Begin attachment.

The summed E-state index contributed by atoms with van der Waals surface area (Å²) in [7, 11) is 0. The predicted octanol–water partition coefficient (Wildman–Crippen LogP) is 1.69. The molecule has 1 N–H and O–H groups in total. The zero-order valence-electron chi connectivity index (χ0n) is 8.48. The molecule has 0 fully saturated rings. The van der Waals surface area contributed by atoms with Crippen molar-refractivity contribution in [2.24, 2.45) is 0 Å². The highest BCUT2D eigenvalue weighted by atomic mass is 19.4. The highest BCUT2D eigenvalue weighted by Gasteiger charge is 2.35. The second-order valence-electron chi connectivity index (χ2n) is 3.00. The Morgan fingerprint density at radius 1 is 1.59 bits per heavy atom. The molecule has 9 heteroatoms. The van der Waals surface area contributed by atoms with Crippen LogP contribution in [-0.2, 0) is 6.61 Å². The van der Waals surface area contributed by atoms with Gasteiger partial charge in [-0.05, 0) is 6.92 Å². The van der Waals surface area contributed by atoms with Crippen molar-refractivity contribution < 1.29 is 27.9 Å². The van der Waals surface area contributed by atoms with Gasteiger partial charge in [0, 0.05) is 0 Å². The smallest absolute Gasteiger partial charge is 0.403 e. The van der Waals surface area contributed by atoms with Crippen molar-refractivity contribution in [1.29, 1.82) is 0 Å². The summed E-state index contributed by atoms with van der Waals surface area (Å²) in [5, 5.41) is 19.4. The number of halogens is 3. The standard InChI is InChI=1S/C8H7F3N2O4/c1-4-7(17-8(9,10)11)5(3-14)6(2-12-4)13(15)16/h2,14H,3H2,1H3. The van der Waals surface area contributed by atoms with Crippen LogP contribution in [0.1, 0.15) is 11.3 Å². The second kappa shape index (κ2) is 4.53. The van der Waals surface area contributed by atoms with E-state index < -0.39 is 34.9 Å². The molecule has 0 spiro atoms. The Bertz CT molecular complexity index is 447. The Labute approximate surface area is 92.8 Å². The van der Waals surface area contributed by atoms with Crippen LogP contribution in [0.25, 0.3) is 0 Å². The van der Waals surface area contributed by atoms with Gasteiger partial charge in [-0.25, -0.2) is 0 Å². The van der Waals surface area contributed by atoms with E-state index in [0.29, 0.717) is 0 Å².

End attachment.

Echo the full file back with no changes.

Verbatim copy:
The summed E-state index contributed by atoms with van der Waals surface area (Å²) in [7, 11) is 0. The predicted octanol–water partition coefficient (Wildman–Crippen LogP) is 1.69. The molecule has 1 N–H and O–H groups in total. The zero-order valence-electron chi connectivity index (χ0n) is 8.48. The molecule has 0 fully saturated rings. The van der Waals surface area contributed by atoms with Crippen molar-refractivity contribution in [2.24, 2.45) is 0 Å². The highest BCUT2D eigenvalue weighted by atomic mass is 19.4. The highest BCUT2D eigenvalue weighted by Gasteiger charge is 2.35. The second-order valence-electron chi connectivity index (χ2n) is 3.00. The Morgan fingerprint density at radius 1 is 1.59 bits per heavy atom. The molecule has 9 heteroatoms. The van der Waals surface area contributed by atoms with Crippen LogP contribution in [-0.2, 0) is 6.61 Å². The van der Waals surface area contributed by atoms with Gasteiger partial charge in [-0.05, 0) is 6.92 Å². The van der Waals surface area contributed by atoms with Crippen molar-refractivity contribution < 1.29 is 27.9 Å². The van der Waals surface area contributed by atoms with Gasteiger partial charge in [0, 0.05) is 0 Å². The smallest absolute Gasteiger partial charge is 0.403 e. The van der Waals surface area contributed by atoms with Crippen molar-refractivity contribution in [1.29, 1.82) is 0 Å². The summed E-state index contributed by atoms with van der Waals surface area (Å²) in [5, 5.41) is 19.4. The number of halogens is 3. The standard InChI is InChI=1S/C8H7F3N2O4/c1-4-7(17-8(9,10)11)5(3-14)6(2-12-4)13(15)16/h2,14H,3H2,1H3. The van der Waals surface area contributed by atoms with Crippen LogP contribution in [0.1, 0.15) is 11.3 Å². The second kappa shape index (κ2) is 4.53. The van der Waals surface area contributed by atoms with E-state index < -0.39 is 34.9 Å². The molecule has 0 spiro atoms. The Bertz CT molecular complexity index is 447. The Labute approximate surface area is 92.8 Å². The van der Waals surface area contributed by atoms with Crippen LogP contribution in [0.25, 0.3) is 0 Å². The van der Waals surface area contributed by atoms with Gasteiger partial charge in [-0.25, -0.2) is 0 Å². The van der Waals surface area contributed by atoms with E-state index in [0.29, 0.717) is 0 Å².